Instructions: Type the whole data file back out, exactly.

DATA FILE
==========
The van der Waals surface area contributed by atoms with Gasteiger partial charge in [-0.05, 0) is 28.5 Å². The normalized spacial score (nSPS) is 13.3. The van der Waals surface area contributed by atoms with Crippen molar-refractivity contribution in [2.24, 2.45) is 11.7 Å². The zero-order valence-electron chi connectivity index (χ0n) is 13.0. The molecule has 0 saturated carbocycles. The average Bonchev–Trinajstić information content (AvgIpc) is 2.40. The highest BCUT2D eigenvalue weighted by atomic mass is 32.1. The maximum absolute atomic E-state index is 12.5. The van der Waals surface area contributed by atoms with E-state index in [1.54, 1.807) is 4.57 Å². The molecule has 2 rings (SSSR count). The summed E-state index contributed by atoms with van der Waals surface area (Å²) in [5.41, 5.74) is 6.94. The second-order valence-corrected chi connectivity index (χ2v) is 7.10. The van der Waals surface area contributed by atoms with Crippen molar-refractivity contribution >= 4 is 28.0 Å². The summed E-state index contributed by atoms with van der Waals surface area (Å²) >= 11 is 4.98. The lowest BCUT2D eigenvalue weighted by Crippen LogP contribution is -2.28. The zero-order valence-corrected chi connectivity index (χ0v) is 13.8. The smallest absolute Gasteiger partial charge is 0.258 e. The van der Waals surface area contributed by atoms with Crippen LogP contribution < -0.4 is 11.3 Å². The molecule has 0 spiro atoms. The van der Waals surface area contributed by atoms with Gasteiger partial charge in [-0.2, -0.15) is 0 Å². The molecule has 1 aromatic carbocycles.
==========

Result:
The van der Waals surface area contributed by atoms with Gasteiger partial charge in [-0.05, 0) is 28.5 Å². The normalized spacial score (nSPS) is 13.3. The van der Waals surface area contributed by atoms with Crippen molar-refractivity contribution in [2.24, 2.45) is 11.7 Å². The zero-order valence-electron chi connectivity index (χ0n) is 13.0. The molecule has 0 saturated carbocycles. The average Bonchev–Trinajstić information content (AvgIpc) is 2.40. The highest BCUT2D eigenvalue weighted by atomic mass is 32.1. The maximum absolute atomic E-state index is 12.5. The van der Waals surface area contributed by atoms with E-state index in [1.54, 1.807) is 4.57 Å². The molecule has 2 rings (SSSR count). The summed E-state index contributed by atoms with van der Waals surface area (Å²) in [5.41, 5.74) is 6.94. The second-order valence-corrected chi connectivity index (χ2v) is 7.10. The van der Waals surface area contributed by atoms with Crippen molar-refractivity contribution >= 4 is 28.0 Å². The summed E-state index contributed by atoms with van der Waals surface area (Å²) >= 11 is 4.98. The lowest BCUT2D eigenvalue weighted by Crippen LogP contribution is -2.28. The zero-order valence-corrected chi connectivity index (χ0v) is 13.8. The smallest absolute Gasteiger partial charge is 0.258 e. The van der Waals surface area contributed by atoms with Crippen LogP contribution < -0.4 is 11.3 Å². The molecule has 0 spiro atoms. The van der Waals surface area contributed by atoms with Gasteiger partial charge in [-0.2, -0.15) is 0 Å². The molecule has 1 aromatic carbocycles.